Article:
Parsifal

Nikolaus Lehnhoff’s superb 1999 stage production, revived here for its final performances at the English National Opera, brilliantly works on multiple levels, creating a place that seems to exist in an otherworldly domain, while at the same time being resolutely physical and austere in its expression of the nature of the characters and their struggles. In stark contrast to Mike Figgis’ first attempt at opera direction with Lucrezia Borgia, seen on stage at the Coliseum the previous night, Lehnhoff – renowned for his productions of Wagner’s music dramas – demonstrates a deep understanding of Parsifal and, in what can be a very static opera, makes full use of the stage to express it. The restlessness of the characters and their relation to one another is played out in their movements and proximity to one another, lighting and colouration used for emphasis and to highlight the tones expressed by the music. And not only is full use of the stage made in this respect, but, like the score, it even takes it beyond the confines of the physical dimensions of the Raimund Bauer’s set designs. That sounds like hyperbole, but the staging and Wagner’s remarkable orchestration is so persuasive that it really does take the audience into another dimension.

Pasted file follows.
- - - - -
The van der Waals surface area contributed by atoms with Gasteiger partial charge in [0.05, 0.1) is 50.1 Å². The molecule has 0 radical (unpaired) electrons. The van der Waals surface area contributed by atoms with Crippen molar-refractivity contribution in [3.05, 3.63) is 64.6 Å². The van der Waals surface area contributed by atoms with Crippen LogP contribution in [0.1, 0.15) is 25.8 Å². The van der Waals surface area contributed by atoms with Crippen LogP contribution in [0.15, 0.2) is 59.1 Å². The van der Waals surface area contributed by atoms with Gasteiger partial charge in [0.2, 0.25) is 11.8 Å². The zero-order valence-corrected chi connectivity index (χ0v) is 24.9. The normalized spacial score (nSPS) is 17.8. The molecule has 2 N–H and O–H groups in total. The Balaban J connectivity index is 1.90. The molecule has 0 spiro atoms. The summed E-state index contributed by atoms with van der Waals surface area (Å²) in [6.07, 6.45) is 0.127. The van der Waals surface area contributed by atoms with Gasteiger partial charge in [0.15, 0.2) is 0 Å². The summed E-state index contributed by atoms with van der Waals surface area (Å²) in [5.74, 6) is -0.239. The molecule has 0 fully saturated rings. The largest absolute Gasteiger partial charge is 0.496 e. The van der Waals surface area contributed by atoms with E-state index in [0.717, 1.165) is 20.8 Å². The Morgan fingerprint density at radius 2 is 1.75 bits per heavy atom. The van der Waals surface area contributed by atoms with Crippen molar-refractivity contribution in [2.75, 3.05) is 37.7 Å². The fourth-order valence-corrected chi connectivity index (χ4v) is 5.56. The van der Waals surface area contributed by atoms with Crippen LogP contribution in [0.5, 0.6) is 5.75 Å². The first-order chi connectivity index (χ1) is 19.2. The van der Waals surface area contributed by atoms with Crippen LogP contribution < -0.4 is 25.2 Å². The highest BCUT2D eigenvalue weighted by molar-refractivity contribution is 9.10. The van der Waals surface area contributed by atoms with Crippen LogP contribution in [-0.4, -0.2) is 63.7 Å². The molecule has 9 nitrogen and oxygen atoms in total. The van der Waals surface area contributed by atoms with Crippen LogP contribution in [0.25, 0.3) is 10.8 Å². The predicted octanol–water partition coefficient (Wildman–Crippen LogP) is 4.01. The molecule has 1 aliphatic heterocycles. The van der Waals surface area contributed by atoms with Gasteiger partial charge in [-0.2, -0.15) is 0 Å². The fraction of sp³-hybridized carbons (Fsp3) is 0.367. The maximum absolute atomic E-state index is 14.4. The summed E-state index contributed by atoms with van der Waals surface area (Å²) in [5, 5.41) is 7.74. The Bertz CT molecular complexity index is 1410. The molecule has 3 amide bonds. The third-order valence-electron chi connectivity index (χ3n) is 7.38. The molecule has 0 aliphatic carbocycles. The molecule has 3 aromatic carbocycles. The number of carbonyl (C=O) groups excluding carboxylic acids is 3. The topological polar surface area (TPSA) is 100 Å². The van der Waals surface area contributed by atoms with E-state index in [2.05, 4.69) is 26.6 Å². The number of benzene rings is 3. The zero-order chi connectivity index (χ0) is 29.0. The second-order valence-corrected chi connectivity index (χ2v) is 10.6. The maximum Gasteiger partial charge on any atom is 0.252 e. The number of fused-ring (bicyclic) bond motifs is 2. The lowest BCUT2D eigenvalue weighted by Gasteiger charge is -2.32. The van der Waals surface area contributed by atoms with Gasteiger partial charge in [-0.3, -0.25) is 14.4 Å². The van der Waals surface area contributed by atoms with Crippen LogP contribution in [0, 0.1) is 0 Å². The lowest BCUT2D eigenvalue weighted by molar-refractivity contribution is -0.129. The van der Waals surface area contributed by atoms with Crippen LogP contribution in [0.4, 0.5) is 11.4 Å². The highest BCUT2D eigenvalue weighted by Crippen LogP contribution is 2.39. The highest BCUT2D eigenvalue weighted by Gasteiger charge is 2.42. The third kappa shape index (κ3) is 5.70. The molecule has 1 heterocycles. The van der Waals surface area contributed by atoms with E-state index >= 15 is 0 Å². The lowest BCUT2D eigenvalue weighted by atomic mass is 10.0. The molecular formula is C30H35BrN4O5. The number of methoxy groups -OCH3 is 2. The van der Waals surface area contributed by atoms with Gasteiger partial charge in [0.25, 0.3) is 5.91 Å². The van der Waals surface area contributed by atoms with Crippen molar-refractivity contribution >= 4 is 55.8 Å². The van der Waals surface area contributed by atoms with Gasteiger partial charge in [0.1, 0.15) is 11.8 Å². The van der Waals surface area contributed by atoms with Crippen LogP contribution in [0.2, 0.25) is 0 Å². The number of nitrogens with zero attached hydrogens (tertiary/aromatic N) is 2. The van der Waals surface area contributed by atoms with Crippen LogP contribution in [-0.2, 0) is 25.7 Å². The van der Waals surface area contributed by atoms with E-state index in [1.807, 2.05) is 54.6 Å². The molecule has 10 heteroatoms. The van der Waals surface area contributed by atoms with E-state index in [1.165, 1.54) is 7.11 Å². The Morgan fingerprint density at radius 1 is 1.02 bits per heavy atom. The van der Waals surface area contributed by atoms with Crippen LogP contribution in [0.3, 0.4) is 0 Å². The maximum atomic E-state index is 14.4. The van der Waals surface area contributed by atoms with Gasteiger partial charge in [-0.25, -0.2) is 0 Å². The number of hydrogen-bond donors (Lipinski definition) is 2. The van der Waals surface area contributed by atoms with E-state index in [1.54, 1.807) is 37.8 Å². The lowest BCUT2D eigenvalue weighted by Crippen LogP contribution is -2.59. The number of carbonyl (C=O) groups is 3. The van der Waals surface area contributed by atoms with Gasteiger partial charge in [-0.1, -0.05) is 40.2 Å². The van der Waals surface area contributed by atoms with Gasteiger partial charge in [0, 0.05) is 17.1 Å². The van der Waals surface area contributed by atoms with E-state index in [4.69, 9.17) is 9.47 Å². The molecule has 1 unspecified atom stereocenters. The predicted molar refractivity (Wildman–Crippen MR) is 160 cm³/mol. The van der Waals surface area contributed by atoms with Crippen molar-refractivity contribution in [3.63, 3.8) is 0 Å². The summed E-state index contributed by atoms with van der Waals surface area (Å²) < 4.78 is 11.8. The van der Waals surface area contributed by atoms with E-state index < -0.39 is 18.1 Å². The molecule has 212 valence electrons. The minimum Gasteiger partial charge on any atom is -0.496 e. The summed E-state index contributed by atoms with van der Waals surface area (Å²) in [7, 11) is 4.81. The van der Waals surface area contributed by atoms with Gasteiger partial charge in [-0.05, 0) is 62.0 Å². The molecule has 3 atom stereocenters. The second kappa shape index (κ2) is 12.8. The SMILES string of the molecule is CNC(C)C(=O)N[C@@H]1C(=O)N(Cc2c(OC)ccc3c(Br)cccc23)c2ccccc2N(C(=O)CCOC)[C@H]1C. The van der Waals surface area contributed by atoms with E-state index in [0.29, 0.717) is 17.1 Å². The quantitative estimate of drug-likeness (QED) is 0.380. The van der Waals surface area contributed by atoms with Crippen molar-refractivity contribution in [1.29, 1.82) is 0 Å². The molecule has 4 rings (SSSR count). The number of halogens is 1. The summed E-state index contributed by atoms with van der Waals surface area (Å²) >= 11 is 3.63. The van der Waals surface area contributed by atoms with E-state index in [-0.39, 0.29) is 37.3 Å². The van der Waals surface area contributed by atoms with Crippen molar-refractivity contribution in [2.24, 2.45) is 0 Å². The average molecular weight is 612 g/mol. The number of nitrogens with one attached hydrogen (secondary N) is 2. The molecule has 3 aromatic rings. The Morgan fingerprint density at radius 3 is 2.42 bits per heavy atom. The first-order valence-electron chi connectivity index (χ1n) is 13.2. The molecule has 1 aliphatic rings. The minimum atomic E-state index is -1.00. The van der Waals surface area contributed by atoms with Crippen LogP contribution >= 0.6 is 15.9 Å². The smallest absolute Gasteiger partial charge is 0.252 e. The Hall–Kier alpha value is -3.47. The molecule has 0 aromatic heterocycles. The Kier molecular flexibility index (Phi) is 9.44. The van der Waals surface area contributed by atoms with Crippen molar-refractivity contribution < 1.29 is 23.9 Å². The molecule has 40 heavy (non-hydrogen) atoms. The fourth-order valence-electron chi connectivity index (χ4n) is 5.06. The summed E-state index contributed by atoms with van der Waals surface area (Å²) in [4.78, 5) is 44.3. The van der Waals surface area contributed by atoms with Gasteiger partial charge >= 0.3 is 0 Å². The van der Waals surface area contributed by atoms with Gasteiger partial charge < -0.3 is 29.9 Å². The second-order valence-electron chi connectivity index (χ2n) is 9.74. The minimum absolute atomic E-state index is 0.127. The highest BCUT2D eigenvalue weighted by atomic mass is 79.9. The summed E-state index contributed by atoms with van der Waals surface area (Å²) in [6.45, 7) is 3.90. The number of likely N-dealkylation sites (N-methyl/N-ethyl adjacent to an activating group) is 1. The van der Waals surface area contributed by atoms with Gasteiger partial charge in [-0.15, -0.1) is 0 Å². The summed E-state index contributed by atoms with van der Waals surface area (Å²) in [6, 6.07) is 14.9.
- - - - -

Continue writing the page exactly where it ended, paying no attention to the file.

The playing of the orchestra of the English National Opera, conducted by Mark Wigglesworth, could not be faulted, nor could individual performances by a uniformly strong cast or the powerful presence of the chorus. It would be unfair to single out any one singer when every element works together in such a fashion, but John Tomlinson as Gurnemanz proved to be an impressive narrator to anchor the opera with his wonderful bass tone and clear English diction. There are only a few performances of this opera left at the Coliseum, and although it has been recorded for posterity and is available on Blu-ray disc, it is still well worth making the effort to see it in a live performance before it disappears from the stage forever.